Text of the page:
The result is that the lower diode fills in another half-cycle in the waveform when the upper diode is not conducting.

The Bridge Rectifier

This uses one single winding as the secondary and four diodes - two are conducting at any one time.


Note the configuration of the diodes:

Diodes on parallel sides point in the same directions.

The AC signal is fed to the points where a cathode and anode join.

The positive output is taken from the junction of two cathodes.

The other end of the load goes to the junction of two anodes.

The operation is simple: Parallel-side diodes conduct at the same time. Note that the two + points are connected by a diode - same as in the two previous cases. The other end of the load returns to the transformer via the other parallel diode. When the polarity changes, the other two diodes conduct.

The output waveform is the same as the full-wave rectifier example shown before.

The main advantage? A simpler transformer - no centre-tap and no extra winding. Diodes can be small and cheap. A bridge rectifier can be purchased as a block with four wire connections.


Smoothing The Output - The Filter

Each of the three circuits studied above produces an output that is DC, but it is DC with a waveform showing a large ripple. The ripple is the waveform shown in red in the three examples. DC from a power supply should be smooth and non-varying in amplitude.

The half-wave circuit produced a ripple of the same frequency as the input signal, 50 Hz for input from a mains supply.

The other two examples produced a ripple that is twice the frequency of the mains supply - i.e. 100 Hz.

How can we remove the ripple? By using a filter circuit comprising filter capacitors and often a choke.

A capacitor wired across the load will charge up when the diode conducts and will discharge after the diode has stopped conducting. This reduces the size of the ripple. The blue lines in this diagram illustrate this.


The choice of capacitor is important. Electrolytic capacitors are generally used because a very large value capacity can be obtained in a small and cheap package.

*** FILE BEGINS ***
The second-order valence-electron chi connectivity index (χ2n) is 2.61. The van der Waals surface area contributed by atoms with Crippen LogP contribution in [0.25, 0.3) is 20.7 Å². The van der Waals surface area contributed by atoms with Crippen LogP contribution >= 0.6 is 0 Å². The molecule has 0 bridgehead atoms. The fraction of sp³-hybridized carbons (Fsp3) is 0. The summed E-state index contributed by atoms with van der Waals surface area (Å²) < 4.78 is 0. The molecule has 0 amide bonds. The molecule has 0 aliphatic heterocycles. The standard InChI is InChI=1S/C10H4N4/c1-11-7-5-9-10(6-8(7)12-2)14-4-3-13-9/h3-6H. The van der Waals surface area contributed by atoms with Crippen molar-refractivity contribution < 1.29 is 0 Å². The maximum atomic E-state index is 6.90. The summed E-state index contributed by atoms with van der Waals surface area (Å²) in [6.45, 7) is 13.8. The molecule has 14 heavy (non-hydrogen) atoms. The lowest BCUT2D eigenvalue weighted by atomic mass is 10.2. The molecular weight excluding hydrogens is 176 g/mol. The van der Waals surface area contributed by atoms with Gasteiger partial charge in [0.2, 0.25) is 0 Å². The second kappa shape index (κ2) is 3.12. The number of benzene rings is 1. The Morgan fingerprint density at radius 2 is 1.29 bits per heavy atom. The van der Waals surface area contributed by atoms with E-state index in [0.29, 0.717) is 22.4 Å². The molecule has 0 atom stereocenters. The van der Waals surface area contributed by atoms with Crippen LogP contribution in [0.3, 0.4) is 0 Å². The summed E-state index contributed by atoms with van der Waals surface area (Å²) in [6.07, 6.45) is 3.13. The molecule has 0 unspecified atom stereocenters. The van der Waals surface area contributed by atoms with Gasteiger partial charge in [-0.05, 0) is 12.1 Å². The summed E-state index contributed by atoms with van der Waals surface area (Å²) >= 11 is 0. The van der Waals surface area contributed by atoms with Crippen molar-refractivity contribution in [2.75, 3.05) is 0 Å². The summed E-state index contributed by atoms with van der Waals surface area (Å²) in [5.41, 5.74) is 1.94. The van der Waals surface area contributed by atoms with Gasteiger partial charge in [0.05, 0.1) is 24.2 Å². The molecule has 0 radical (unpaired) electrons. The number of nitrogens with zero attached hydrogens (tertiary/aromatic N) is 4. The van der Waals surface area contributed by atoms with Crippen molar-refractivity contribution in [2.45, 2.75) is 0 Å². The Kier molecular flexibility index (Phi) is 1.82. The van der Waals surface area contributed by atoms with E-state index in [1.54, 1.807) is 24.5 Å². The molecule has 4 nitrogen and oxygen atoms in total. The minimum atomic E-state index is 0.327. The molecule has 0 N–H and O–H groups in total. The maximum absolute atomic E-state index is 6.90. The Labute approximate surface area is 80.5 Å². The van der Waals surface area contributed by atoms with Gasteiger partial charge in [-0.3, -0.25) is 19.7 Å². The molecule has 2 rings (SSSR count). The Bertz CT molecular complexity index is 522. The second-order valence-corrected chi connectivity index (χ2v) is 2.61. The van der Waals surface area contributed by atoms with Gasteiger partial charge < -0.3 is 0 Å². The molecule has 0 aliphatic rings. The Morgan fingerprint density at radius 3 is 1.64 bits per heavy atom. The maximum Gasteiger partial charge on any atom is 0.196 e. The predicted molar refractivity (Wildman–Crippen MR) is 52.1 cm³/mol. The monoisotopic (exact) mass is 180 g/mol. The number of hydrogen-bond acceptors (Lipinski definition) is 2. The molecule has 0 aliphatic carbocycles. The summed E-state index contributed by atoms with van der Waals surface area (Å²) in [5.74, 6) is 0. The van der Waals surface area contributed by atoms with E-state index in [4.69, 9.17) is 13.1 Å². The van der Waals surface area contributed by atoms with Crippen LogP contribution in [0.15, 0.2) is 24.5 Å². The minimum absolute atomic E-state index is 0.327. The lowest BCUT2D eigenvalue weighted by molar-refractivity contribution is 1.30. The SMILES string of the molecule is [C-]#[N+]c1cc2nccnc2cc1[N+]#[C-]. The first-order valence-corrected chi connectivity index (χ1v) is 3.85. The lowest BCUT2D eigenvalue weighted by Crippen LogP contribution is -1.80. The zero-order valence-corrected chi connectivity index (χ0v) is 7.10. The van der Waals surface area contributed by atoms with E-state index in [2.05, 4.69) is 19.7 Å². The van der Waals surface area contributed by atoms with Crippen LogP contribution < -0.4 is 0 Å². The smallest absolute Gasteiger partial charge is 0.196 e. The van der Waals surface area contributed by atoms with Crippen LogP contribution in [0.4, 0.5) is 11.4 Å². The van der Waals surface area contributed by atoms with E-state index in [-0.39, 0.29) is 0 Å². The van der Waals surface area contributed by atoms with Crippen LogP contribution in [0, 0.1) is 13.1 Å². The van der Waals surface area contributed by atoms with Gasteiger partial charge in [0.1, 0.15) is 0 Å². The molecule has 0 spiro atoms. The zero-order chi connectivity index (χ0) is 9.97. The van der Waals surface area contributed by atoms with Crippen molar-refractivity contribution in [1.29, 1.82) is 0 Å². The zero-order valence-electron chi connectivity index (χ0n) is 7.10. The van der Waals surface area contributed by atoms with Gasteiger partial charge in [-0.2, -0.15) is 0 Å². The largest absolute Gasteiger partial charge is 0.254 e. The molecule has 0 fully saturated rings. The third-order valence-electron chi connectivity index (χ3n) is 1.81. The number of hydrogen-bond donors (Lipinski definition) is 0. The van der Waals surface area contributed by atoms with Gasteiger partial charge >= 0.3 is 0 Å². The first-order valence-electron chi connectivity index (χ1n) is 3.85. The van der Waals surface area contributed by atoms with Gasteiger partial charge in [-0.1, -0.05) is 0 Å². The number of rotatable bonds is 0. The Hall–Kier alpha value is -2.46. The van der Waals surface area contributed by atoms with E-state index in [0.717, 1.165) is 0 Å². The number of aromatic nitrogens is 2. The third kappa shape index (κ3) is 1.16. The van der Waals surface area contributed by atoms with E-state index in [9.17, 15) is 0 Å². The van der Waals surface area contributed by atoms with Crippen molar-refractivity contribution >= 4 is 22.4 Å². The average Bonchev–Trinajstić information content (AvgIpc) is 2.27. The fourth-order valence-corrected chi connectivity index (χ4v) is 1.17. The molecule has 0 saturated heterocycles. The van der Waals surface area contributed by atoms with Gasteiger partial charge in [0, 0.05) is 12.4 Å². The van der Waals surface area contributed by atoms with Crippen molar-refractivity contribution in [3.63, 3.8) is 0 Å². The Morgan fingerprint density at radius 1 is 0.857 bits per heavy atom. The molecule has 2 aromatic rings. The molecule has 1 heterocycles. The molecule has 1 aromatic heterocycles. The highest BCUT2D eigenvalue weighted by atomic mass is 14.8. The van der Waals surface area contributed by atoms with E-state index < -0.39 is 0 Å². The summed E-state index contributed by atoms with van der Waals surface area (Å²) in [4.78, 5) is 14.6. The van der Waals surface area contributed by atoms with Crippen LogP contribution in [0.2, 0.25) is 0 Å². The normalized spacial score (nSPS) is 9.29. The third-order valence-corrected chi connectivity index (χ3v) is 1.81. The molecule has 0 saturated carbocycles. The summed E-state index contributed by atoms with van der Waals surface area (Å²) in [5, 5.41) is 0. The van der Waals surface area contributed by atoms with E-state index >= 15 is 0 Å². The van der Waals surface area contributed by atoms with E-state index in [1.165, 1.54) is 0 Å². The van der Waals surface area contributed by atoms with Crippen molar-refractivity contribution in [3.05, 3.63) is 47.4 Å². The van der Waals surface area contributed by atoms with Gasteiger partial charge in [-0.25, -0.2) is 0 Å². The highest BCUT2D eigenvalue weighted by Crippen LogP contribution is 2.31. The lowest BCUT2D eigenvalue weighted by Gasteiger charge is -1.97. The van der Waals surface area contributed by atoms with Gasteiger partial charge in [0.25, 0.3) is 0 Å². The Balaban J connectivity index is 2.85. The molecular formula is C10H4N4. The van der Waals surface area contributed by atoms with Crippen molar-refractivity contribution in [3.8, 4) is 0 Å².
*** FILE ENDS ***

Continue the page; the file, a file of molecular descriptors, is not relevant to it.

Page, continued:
The capacitor value chosen depends on the purpose for the supply. Capacities of the order of thousands of microfarads are common for low-voltage supplies. For supplies of 100V and upwards, the capacity is more likely to be 50 microfarad or so. It depends on other factors too. The voltage rating of the capacitor and its wiring polarity must be observed (electrolytic capacitors have + and - connections).

When a diode conducts, it must supply current to the load as well as charge up the capacitor. So the peak current passing through the diode can be very high. The diode only conducts when its anode is more positive than its cathode. You can see from the diagram how the addition of the capacitor has shortened this time.

The switch-on current through a power supply diode must also be considered. Charging a large capacitor from complete discharge will mean a high initial current.


A choke and an additional capacitor are often used to filter the output from a rectifier, as shown in this diagram.

The choke is an iron-cored inductor made for the purpose and it must be able to carry a rated DC current without its core saturating.

Internal Resistance

All power supplies exhibit internal resistance. A torch light will dim as its battery ages. The internal resistance of its battery increases with age. On open circuit, without the bulb connected, i.e. with no load current being drawn, the battery may show its normal voltage reading. When the load is applied and current flows, the internal resistance becomes apparent and the output voltage droops or sags.

The effects of internal resistance can be reduced substantially by using a regulator. This added electronic circuitry winds up the voltage as the output load current increases to keep the output voltage constant. It keeps the voltage constant as the load current widely varies. See Regulated Supplies

Choice of Supply

A power supply (also a battery) must have sufficient reserve energy capacity to provide adequate energy to the device it is working with. For example, pen-light dry cells are not a substitute for a vehicle battery.

Similarly, a power supply for an amateur radio transceiver, (to substitute for a vehicle battery), must be chosen with care to ensure that the maximum load current can be supplied at the correct voltage rating without the voltage sagging when the load is applied.


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Compiled Sun Nov 28 2010 at 8:41:44pm